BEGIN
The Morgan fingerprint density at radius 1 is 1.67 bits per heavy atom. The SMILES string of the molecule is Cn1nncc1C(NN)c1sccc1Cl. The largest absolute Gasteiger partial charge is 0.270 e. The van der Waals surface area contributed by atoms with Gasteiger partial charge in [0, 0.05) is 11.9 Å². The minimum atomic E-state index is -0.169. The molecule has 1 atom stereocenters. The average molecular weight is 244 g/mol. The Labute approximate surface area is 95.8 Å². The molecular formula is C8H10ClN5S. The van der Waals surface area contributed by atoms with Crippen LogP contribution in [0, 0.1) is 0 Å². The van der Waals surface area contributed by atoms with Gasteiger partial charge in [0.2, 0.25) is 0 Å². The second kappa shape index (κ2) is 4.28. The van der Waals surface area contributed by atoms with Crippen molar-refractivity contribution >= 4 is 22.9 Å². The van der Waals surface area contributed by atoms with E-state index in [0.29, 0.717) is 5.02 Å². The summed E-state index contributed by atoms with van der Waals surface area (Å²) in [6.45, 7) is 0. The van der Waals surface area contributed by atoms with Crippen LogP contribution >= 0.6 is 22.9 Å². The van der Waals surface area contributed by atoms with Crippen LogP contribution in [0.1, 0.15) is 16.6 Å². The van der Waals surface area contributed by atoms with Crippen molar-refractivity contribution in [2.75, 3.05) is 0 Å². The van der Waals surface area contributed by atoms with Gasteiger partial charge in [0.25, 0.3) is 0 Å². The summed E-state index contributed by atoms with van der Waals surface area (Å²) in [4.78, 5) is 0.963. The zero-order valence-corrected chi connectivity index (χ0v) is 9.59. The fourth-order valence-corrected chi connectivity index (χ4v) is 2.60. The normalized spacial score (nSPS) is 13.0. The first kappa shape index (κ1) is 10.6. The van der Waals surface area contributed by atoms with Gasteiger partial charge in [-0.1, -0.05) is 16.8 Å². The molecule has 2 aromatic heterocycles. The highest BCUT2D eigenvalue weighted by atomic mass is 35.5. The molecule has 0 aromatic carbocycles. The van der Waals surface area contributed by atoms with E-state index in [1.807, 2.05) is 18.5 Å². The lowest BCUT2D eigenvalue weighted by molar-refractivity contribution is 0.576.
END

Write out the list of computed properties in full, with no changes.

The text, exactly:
The Morgan fingerprint density at radius 1 is 1.67 bits per heavy atom. The SMILES string of the molecule is Cn1nncc1C(NN)c1sccc1Cl. The largest absolute Gasteiger partial charge is 0.270 e. The van der Waals surface area contributed by atoms with Gasteiger partial charge in [0, 0.05) is 11.9 Å². The minimum atomic E-state index is -0.169. The molecule has 1 atom stereocenters. The average molecular weight is 244 g/mol. The Labute approximate surface area is 95.8 Å². The molecular formula is C8H10ClN5S. The van der Waals surface area contributed by atoms with Crippen LogP contribution in [0, 0.1) is 0 Å². The van der Waals surface area contributed by atoms with Gasteiger partial charge in [0.2, 0.25) is 0 Å². The second kappa shape index (κ2) is 4.28. The van der Waals surface area contributed by atoms with Crippen molar-refractivity contribution >= 4 is 22.9 Å². The van der Waals surface area contributed by atoms with E-state index in [0.29, 0.717) is 5.02 Å². The summed E-state index contributed by atoms with van der Waals surface area (Å²) in [6.45, 7) is 0. The van der Waals surface area contributed by atoms with Crippen LogP contribution >= 0.6 is 22.9 Å². The van der Waals surface area contributed by atoms with Crippen LogP contribution in [0.1, 0.15) is 16.6 Å². The van der Waals surface area contributed by atoms with Crippen molar-refractivity contribution in [2.75, 3.05) is 0 Å². The van der Waals surface area contributed by atoms with Gasteiger partial charge in [0.25, 0.3) is 0 Å². The summed E-state index contributed by atoms with van der Waals surface area (Å²) in [4.78, 5) is 0.963. The zero-order valence-corrected chi connectivity index (χ0v) is 9.59. The fourth-order valence-corrected chi connectivity index (χ4v) is 2.60. The normalized spacial score (nSPS) is 13.0. The first kappa shape index (κ1) is 10.6. The van der Waals surface area contributed by atoms with Gasteiger partial charge in [-0.1, -0.05) is 16.8 Å². The molecule has 2 aromatic heterocycles. The highest BCUT2D eigenvalue weighted by atomic mass is 35.5. The molecule has 0 aromatic carbocycles. The van der Waals surface area contributed by atoms with E-state index in [1.807, 2.05) is 18.5 Å². The lowest BCUT2D eigenvalue weighted by molar-refractivity contribution is 0.576.